Jane Little Botkin

The Pink Dress, Memoir of a GuyRex Girl

By Jane Little Botkin / February 22, 2020 /

My parents initiated a truce the year I won a beauty-queen title. Actually, I was promoted to queen, but to my mother, how I received the title was of no consequence. In effect, I moved from a dysfunctional middle-class family into a theatrical ménage of high performers, intent on managing all aspects of my life for one…

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My Book on Feisty Jane Street, Finished!

By Jane Little Botkin / September 3, 2019 /

I have finally finished my book on Jane Street. While researching and writing the book has been an enjoyable journey, so many of the book’s themes are, unfortunately, evident today. I first came across Jane Street, supposedly a housemaid who organized other domestics against mistresses on Denver’s Capitol Hill, while researching for Frank Little and…

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Always Look Under the Floorboards!

By Jane Little Botkin / August 30, 2019 /

Never know what you can discover in old mining camps—under the floorboards, that is. Forget the hardware lying around, or even grains of gold. So far, my friends have found old photos, food cans (labels still-colorful), tobacco cans, and even cans of condoms. But a miners’ union entire ledger? Letters? This is a rich treasure,…

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Researching Wyoming’s Boedekers, Truth or Legend?

By Jane Little Botkin / August 3, 2019 /

A famous quote best describes the written lore of Lawman Hank Boedeker: “When confronted with the truth or the legend, print the legend.” Though not much is in print about Henry E. Boedeker, during the 1950s, campfire stories embellished tales of well-known past residents including Marshal Boedeker to impress visiting dudes at ranches across western…

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3-7-77, On the Anniversary of Frank Little’s Murder

By Jane Little Botkin / July 31, 2019 /

3-7-77. The only clue attached to Frank Little’s corpse swinging on a hemp rope from a Milwaukee Railroad trestle in Butte, Montana, on August 1, 1917. A Bureau of Intelligence agent in charge noted that the pasteboard placard warned the dimensions of a grave: 3-feet wide, 7-feet deep, and 77-inches long. If so, the warning pinned…

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The Bisbee Deportation: An Ugly History That Has Not Been Rewritten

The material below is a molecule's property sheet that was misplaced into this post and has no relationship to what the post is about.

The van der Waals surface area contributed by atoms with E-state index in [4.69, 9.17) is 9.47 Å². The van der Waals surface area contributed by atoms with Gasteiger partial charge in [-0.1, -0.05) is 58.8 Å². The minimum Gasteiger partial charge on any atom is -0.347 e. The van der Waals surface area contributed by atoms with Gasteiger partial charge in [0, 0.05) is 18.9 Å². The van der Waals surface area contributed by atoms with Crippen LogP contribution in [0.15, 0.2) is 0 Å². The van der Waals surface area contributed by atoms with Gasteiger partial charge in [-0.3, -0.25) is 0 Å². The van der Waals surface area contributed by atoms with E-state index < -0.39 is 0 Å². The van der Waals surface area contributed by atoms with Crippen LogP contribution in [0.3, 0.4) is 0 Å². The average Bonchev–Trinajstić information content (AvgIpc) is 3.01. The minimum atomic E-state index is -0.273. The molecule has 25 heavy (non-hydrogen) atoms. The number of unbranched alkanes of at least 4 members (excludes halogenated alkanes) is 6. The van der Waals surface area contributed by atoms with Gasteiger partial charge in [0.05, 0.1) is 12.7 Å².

By Jane Little Botkin / July 11, 2019 /

Tomorrow, July 12, is the 102nd anniversary of the infamous Bisbee Deportation. This horrendous action of Americans taking illegal action against other Americans will be memorialized in Bisbee, Arizona, with a host of speakers. Historians will try to explain the illogical hatred and misplaced patriotism of individuals responsible for the deportation, locals will bring to life the…

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Home from the Western Writers of America Conference

By Jane Little Botkin / June 24, 2019 /

Home from the Western Writers of America Conference. For my friends and family who have no idea what this entails–most of you, let me explain briefly! This is the premiere organization that supports Western authors (all stripes), historians, screen-play writers, song writers, poets, and by extension, producers and actors who benefit from the work that the writers…

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In Remembrance of the Ludlow Massacre, 1914

By Jane Little Botkin / April 22, 2019 /

I found that Frank Little, subject of my first book Frank Little and the IWW: The Blood That Stained an American Family, often spoke of Ludlow in his last years. His final words regarding the Colorado coal miners’ tent colony were on July 20, 1917, during a fiery speech at Finn Hall in Butte, Montana. Immigrant women…

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Growing up with ASARCO, EL Paso, TX

By Jane Little Botkin / February 10, 2019 /

The University of Oklahoma Press recently released a new book that certainly caught my attention. Copper Stain, by Elaine Hampton and Cynthia C. Ontiveros, should be an excellent read. I was raised on El Paso’s northeast side but moved near ASARCO (the west side) after I turned 18. The smelter’s community plays a small role in my book Frank…

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Jane Street and the Rebel Maids: Sex, Syndicalism, and Denver’s Capitol Hill

By Jane Little Botkin / February 1, 2019 /

Moving along quickly on my new book, that is what I can tell you. Hence my absence from the blog! This is what I can share with you: In the course of my research for writing Frank Little and the IWW: The Blood That Stained an American Family, I came across Jane Street, a “feisty, little housemaid” who uniquely…

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